Why cheap gasoline is a setback for going green

Konrad Yakabuski The Globe and Mail Barack Obama can expect a hero’s welcome when he visits the Detroit auto show for the first time as U.S. President this week. The Detroit Three auto makers owe their current glory to Mr. Obama’s 2009 bailouts of General Motors and Chrysler and the domestic oil boom that occurred on his watch. Almost 650,000 U.S. auto jobs have been added since he took office. New-car sales set records on both sides of the Canada-U.S. border in 2015, after hitting near three-decade lows in 2009. There is just one very big thing wrong with this picture. Mr. Obama’s grand plan for sparking a transportation revolution with hefty subsidies for electric cars and increasingly stringent fuel-economy standards has been entirely overwhelmed by surging U.S. oil production (and the resulting low gas prices) and consumers’ love of SUVs and pickups, which generate the highest profit margins for auto makers, but which consume the most gas and produce t

Analysts Differ On Outlook For Oil Markets

By: Pat Roche Article originally published by the Daily Oil Bulletin on Jan 13, 2016. It can be accessed here:    The global oil glut will shrink in the second half of this year and supply will match demand in 2017, a top analyst expects. World crude production currently exceeds demand by about 1.5 million bbls a day, and that oversupply will continue during the first half of this year, but will drop significantly in the second half, predicts  Mike Wittner , head of oil market research at Paris-based investment bank  Société Générale S.A . “So the important thing is the second half is going to look and feel much different than the first half of the year,” Wittner told a  Conference Board of Canada  oil and gas conference in Calgary on Tuesday. He said statistics about oil inventories in  Organization for Economic Co-operation and Development  (OECD), which are more reliable than non-O

Associations Face Uncertain Future

By: Mike Doyle, President, CAGC 2016 February Recorder article. As I write this at the end of 2015 to be published in February of 2016 there is little to be optimistic about in our Industry here in Canada. Commodity prices remain low, our Governments are adding on more regulatory and environmental hurdles, and more stakeholder processes. The developed world has suggested (in principle anyway) a shift away from fossil fuels; however such changes will come at a cost to consumers (and tax payers) in the form of higher energy bills and additional costs such as carbon taxes. It seems obvious to me that as an interim step, the world needs to switch to natural gas as much as possible in the meantime as energy systems are slow to change, and often involve much cost. Even here in Alberta there is currently a moratorium on building windmills on crown land. So much challenge lies ahead.  The uncertainty also lies ahead for Associations as we tend to be one line in someone’s budget and can b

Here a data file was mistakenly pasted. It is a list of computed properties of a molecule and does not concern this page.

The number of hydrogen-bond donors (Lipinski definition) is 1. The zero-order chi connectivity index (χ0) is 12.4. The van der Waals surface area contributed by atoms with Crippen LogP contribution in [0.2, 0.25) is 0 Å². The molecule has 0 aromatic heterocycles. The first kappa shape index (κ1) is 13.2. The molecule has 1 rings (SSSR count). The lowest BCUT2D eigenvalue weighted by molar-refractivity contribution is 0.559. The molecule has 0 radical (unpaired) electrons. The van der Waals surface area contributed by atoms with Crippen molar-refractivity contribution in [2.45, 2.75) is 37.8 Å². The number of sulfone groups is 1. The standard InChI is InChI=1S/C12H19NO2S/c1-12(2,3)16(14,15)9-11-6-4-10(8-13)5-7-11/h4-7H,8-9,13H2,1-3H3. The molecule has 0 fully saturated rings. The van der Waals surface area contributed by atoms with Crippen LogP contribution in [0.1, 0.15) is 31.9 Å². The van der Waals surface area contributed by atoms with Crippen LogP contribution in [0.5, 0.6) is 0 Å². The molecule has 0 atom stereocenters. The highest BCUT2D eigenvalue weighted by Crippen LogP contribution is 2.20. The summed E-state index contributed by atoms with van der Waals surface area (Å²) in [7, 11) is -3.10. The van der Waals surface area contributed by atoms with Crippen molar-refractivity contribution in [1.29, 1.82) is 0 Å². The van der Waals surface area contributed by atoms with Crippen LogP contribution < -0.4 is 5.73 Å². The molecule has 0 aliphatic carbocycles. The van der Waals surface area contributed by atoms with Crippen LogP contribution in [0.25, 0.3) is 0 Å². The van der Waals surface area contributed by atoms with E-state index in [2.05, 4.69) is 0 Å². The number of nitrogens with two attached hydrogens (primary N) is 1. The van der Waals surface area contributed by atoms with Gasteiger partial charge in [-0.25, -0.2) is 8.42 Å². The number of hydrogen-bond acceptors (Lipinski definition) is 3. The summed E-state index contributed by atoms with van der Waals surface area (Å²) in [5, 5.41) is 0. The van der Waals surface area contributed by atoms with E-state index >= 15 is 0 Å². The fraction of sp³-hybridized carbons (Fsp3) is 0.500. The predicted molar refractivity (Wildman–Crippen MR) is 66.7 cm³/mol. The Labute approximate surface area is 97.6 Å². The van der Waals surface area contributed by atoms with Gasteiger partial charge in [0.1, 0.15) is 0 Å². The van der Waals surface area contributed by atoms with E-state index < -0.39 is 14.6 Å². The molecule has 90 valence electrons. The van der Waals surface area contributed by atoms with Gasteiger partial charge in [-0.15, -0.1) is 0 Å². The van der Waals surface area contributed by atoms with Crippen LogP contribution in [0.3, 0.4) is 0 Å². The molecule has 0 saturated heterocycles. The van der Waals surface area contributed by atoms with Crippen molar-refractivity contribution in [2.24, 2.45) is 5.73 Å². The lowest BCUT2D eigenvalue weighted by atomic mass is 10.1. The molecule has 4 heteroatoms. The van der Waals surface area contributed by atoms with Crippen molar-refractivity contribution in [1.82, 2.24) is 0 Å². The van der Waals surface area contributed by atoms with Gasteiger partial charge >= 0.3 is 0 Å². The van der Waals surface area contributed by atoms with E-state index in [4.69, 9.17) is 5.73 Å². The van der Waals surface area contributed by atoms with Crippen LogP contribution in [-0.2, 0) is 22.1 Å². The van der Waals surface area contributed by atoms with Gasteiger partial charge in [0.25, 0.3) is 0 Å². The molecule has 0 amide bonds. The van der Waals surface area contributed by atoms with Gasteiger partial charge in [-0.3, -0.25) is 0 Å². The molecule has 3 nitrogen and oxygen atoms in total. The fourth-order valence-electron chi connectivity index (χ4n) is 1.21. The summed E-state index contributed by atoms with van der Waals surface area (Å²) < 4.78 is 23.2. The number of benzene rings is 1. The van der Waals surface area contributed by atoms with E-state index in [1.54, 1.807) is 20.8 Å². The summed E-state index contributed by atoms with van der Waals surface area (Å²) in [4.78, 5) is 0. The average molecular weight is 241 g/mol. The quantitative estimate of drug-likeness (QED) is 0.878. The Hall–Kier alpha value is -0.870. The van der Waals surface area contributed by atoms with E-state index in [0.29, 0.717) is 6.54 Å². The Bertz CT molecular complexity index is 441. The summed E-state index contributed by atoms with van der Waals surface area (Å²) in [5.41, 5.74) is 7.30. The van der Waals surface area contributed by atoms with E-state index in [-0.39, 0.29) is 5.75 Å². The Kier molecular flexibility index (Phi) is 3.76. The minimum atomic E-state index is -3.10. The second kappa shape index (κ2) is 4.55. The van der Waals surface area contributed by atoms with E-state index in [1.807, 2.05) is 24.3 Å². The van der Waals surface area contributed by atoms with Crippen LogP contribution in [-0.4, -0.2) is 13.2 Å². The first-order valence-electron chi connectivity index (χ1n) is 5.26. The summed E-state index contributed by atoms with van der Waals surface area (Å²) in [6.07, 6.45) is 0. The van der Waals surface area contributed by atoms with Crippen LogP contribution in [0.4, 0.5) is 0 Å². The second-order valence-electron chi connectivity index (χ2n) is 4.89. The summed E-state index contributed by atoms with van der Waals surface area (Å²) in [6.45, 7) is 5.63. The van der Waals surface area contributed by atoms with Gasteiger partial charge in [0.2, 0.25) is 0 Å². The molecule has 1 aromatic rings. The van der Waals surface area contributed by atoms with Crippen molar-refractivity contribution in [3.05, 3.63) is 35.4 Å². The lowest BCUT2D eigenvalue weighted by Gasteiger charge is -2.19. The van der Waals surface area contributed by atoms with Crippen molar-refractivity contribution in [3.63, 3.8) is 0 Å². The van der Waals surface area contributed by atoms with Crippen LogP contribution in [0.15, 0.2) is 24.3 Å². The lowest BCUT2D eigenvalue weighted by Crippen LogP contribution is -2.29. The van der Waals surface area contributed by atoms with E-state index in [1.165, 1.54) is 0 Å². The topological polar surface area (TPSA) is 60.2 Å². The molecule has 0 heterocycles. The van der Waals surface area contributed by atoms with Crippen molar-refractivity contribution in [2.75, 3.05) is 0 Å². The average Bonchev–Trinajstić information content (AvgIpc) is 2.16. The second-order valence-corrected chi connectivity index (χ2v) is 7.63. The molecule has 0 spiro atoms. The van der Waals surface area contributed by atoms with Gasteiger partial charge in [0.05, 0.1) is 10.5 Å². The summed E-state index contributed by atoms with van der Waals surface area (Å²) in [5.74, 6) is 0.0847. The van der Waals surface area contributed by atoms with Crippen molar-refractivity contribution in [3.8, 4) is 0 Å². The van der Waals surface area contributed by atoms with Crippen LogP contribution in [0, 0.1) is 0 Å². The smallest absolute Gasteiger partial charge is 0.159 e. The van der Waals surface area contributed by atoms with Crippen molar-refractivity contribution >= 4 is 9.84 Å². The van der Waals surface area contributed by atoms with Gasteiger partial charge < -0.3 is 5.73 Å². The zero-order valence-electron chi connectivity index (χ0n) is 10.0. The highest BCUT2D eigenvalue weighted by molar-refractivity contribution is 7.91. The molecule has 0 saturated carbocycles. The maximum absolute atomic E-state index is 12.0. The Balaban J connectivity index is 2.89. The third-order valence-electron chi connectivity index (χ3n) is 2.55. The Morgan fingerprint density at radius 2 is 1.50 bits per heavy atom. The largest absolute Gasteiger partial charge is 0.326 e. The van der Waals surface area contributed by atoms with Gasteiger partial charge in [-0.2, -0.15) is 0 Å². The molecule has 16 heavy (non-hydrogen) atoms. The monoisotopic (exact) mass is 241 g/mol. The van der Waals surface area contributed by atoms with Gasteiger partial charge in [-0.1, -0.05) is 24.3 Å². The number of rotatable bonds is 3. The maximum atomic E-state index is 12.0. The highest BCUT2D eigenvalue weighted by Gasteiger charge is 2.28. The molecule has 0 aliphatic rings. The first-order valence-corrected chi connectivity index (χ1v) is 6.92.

Challenges Continue To Mount For Junior/Intermediate Oil Companies As Commodity Prices Lag And Policy Changes Add To Uncertainty

By: Paul Wells Article originally posted by the Daily Oil Bulletin on Dec 23, 2015. It has been altered slightly, and it has insight from EPAC President, Gary Leach. Original article can be found here:   The Canadian oilpatch has witnessed a monumental shift this year in the political environment under which the industry operates, not only provincially in Alberta, but federally as well. In essence, the climate change policy in Alberta has been sold by the government as necessary to secure pipeline approvals, and support generally for the industry, both on the national front and abroad. To wit, while unveiling its new climate change strategy, the government received support on the stage from both environmental non-government organizations and some heavyweight industry CEOs. But will these new policies, in terms of oilsands emissions caps and planned methane emission